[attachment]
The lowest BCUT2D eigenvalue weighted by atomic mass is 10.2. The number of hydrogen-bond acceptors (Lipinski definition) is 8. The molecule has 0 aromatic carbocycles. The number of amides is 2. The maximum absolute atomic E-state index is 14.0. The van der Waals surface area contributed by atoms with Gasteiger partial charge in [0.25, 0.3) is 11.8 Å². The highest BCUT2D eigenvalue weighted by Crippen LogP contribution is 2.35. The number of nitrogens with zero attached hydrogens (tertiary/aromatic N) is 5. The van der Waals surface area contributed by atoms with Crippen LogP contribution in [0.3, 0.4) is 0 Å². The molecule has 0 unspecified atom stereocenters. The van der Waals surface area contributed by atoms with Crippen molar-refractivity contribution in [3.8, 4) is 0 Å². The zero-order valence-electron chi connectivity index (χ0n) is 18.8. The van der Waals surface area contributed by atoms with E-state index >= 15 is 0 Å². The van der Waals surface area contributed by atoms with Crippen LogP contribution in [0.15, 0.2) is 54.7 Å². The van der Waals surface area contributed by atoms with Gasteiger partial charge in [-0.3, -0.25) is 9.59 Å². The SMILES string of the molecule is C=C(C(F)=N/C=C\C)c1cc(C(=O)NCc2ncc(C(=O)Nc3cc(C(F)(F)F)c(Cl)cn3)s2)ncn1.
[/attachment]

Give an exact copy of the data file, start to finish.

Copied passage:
The lowest BCUT2D eigenvalue weighted by atomic mass is 10.2. The number of hydrogen-bond acceptors (Lipinski definition) is 8. The molecule has 0 aromatic carbocycles. The number of amides is 2. The maximum absolute atomic E-state index is 14.0. The van der Waals surface area contributed by atoms with Gasteiger partial charge in [0.25, 0.3) is 11.8 Å². The highest BCUT2D eigenvalue weighted by Crippen LogP contribution is 2.35. The number of nitrogens with zero attached hydrogens (tertiary/aromatic N) is 5. The van der Waals surface area contributed by atoms with Crippen LogP contribution in [0.3, 0.4) is 0 Å². The molecule has 0 unspecified atom stereocenters. The van der Waals surface area contributed by atoms with Crippen molar-refractivity contribution in [3.8, 4) is 0 Å². The zero-order valence-electron chi connectivity index (χ0n) is 18.8. The van der Waals surface area contributed by atoms with E-state index >= 15 is 0 Å². The van der Waals surface area contributed by atoms with Crippen LogP contribution in [0.15, 0.2) is 54.7 Å². The van der Waals surface area contributed by atoms with Gasteiger partial charge in [-0.3, -0.25) is 9.59 Å². The SMILES string of the molecule is C=C(C(F)=N/C=C\C)c1cc(C(=O)NCc2ncc(C(=O)Nc3cc(C(F)(F)F)c(Cl)cn3)s2)ncn1.